Ohio program trains ‘citizen scientists’ to search for bumblebees

This 2012 photo provided by The Xerces Society shows a rusty patched bumblebee in Minnesota. Federal officials said Tuesday, Jan. 10, 2017, that the rusty patched bumblebee has become the first bee species in the continental U.S. to be declared endangered after suffering a dramatic population decline over the past 20 years. (Sarina Jepsen/The Xerces Society via AP)

AKRON, Ohio (AP) — A new program will train Ohio residents to identify and document bumblebees, now an endangered species.

Participants in the Ohio Bee Atlas use an online program to record their findings.

University of Akron biology professor Randy Mitchell tells the Akron Beacon Journal that extra eyes will be helpful in surveying the population.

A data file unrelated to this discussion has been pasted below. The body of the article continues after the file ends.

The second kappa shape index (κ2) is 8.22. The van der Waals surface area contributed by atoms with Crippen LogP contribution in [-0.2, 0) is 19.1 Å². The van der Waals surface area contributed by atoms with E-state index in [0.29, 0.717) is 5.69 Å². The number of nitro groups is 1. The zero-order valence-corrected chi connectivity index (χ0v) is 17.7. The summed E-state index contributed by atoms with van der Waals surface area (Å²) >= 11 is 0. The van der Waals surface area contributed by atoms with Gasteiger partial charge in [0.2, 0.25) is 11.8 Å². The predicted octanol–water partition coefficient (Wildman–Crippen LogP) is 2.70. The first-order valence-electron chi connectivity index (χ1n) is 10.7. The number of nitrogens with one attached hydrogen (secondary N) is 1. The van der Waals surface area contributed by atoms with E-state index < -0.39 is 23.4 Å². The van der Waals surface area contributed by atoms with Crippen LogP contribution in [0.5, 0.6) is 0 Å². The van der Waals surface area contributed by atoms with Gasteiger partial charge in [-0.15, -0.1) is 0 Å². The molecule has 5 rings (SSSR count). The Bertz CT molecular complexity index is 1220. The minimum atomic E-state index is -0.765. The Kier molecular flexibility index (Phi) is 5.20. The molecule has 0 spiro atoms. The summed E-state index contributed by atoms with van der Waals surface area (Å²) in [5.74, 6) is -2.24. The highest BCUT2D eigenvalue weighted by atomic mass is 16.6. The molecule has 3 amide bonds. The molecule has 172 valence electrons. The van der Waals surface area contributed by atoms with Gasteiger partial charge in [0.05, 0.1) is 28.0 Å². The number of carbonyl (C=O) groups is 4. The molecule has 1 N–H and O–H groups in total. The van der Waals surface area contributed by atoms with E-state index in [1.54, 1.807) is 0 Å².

The U.S. Fish and Wildlife Service says the rusty patched bumblebee was once widespread in prairies, woodlands, marshes, fields, parks and gardens in Ohio.

Habitat loss, disease, pesticides, farming and climate change have contributed to the population decline.

Partners in the Ohio Bee Atlas include Summit Metro Parks, the University of Akron, Cuyahoga Valley National Park, Cleveland Metroparks, the Lake Erie Allegheny Partnership for Biodiversity, Ohio State University and the U.S. Fish and Wildlife Service.

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